Readers React
Readers React

Anti-Zionism vs. anti-Semitism: UC should not decided what's hate speech

To the editor: UCLA professor Saree Makdisi and UC Berkeley professor Judith Butler are right to oppose a University of California policy against both anti-Semitism and anti-Zionism, but they are deceptive in their arguments. ("Suppressing criticism of Zionism on campus is catastrophic censorship," Opinion, March 23)

They disingenuously characterize anti-Zionism as opposing Israeli policies rather than what it actually is: opposition to the very existence of a Jewish state. They know that while many people in the U.S. are opposed to the Israeli position regarding settlements, most Americans support the existence of a Jewish state. That's why they try to paint lipstick on the pig of anti-Zionism.

Still, the university should stay out of the business of saying what is hate speech. Let it all hang out. The slippery slope leading to the destruction of our freedoms is one of the consequences of political correctness.

Jerry Glass, Lakewood

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To the editor: Zionism threatens the indigenous population of Palestine. Under the banner of state security, Israel has imposed severe restrictions on the residents of the West Bank. By physically segregating the Palestinians and engaging in a brutal campaign of repression, the Israelis have in essence created a large ghetto. ("Anti-Zionism is a hateful ideology. It has no place at UC," Opinion, March 23)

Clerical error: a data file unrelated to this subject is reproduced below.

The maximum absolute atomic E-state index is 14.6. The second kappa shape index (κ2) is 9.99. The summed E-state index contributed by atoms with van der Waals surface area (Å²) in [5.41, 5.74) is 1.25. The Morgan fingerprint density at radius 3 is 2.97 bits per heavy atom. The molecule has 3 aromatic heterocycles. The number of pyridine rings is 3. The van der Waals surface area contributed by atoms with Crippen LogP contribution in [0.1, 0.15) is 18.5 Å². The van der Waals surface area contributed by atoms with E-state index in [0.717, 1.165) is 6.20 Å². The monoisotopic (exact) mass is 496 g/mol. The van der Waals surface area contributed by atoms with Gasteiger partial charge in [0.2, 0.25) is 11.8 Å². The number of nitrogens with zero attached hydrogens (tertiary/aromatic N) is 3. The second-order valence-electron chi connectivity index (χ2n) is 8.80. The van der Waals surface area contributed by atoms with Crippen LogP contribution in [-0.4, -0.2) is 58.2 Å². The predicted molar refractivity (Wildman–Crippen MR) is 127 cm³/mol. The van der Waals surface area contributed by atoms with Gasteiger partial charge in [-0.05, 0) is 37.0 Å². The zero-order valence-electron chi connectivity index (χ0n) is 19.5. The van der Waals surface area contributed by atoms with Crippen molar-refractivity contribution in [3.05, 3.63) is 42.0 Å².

Criticism of Israel's brutal tactics is a human-rights issue, not necessarily anti-Zionism. The Israeli use of segregation and over-use of deadly force amounts to repression of another people, the very definition of racism.

Racism is abhorrent, even if it is called “Zionism” or “state security.”

Jeff LaCoss, Los Angeles

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To the editor: Do you know the penalty handed to the half of the UCLA judicial panel that voted in 2014 against a student solely for being Jewish? Nothing.

Did those students come to UCLA as anti-Semites or did anti-Zionist students influence them?

What if it were a Muslim, Buddhist or Sikh student? Would real discipline have been imposed?

Edward Gilbert, Studio City 

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